Don Fagenson and David Weiss grew up together in just outside of Detroit, tinkering around the local music scene separately and together (as performers, as local rock critics) before decided to respond to the icy revving of new wave and the spent sweat of disco by forming a new funk group that incorporated elements of the other forms with an archly constructed irony that made it difficult to discern if it was all a put on. Adding to the theatricality, the musicians dubbed themselves Don and David Was, aligning their identities with the name chosen for the band: Was (Not Was).
Born to Laugh at Tornadoes was the group’s second album, and it extends the artistic gamesmanship. The two men who would be Was are the constants on the album, but it’s probably more notable for the string of guest stars filling in its grooves, some of them deployed in deliberately incongruous ways. The lineup was so full of notables that a promotional sticker slapped on the front of the album queried, “How many famous people do you think sang on this album?” A parenthetical note below helpfully suggested, “See back for clues.” It’s strange enough when Mel Tormé lends his sooth croon to the strange saga “Zaz Turned Blue” (“One night in the park for a lark/ Zaz let Steve Brown fool around/ Steve squeezed his neck, figured what the heck/ But Zaz hit the ground, he was downed”), but Ozzy Osbourne contributing to the Devo-esque art synth wildness of “Shake Your Head (Let’s Go to Bed)” crosses over into the mystic land of Why-the-Hell-Not? The Mitch Ryder vocals on the chrome-plated rock number “Bow Wow Wow Wow” are mundane in comparison.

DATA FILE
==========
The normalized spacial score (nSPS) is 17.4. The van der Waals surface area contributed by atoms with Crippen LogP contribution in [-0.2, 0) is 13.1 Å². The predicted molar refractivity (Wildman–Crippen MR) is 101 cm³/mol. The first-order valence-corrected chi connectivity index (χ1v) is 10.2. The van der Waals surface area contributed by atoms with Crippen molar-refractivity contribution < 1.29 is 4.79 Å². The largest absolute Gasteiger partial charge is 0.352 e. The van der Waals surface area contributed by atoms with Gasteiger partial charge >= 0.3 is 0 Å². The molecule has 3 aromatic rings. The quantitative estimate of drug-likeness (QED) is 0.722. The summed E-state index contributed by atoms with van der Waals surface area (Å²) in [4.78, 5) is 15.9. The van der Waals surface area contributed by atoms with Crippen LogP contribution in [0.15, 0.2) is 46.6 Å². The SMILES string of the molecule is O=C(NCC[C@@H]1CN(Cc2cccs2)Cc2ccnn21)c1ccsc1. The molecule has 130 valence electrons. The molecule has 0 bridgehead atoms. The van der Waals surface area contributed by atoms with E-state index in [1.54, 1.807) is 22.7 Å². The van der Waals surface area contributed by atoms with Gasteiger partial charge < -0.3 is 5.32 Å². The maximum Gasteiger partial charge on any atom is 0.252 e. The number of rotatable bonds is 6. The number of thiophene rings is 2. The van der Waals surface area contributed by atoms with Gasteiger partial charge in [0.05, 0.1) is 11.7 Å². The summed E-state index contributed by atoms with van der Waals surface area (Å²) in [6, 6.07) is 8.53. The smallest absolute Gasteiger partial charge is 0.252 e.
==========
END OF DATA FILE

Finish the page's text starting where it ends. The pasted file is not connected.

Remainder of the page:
The balance between sincerity and put-on that served Was (Not Was) well on later albums was just being formulated on Born to Laugh at Tornadoes. Regular collaborator Sweet Pea Atkinson sings with authority on “Knocked Down, Made Small (Treated Like a Rubber Ball),” adding legitimacy to the appropriation of thunderous seventies funk. And David Was’s snarled storytelling on “The Party Broke Up” is a reasonable rough draft for the superior “I Feel Better Than James Brown” a few years later, and “Smile” is amsuing for the way it sounds like it’s designed to appear across the opening credits of a Fast Times at Ridgemont High knockoff. The genre tomfoolery can make the material feel a little hollowed out (“(Return to the Valley of) Out Come the Freaks” is just Prince-lite), but overall the rambunctiousness of the duo’s creativity makes for grand fun.
850. Bluebells, Sisters (1984)
“Our songs are very optimistic, even when we’re writing about things that are really bad,” Robert Hodgens once explained about the material offered up by his band the Bluebells. “We are honest, but there’s no point going around gloomy and doomy because everybody just gets depressed.”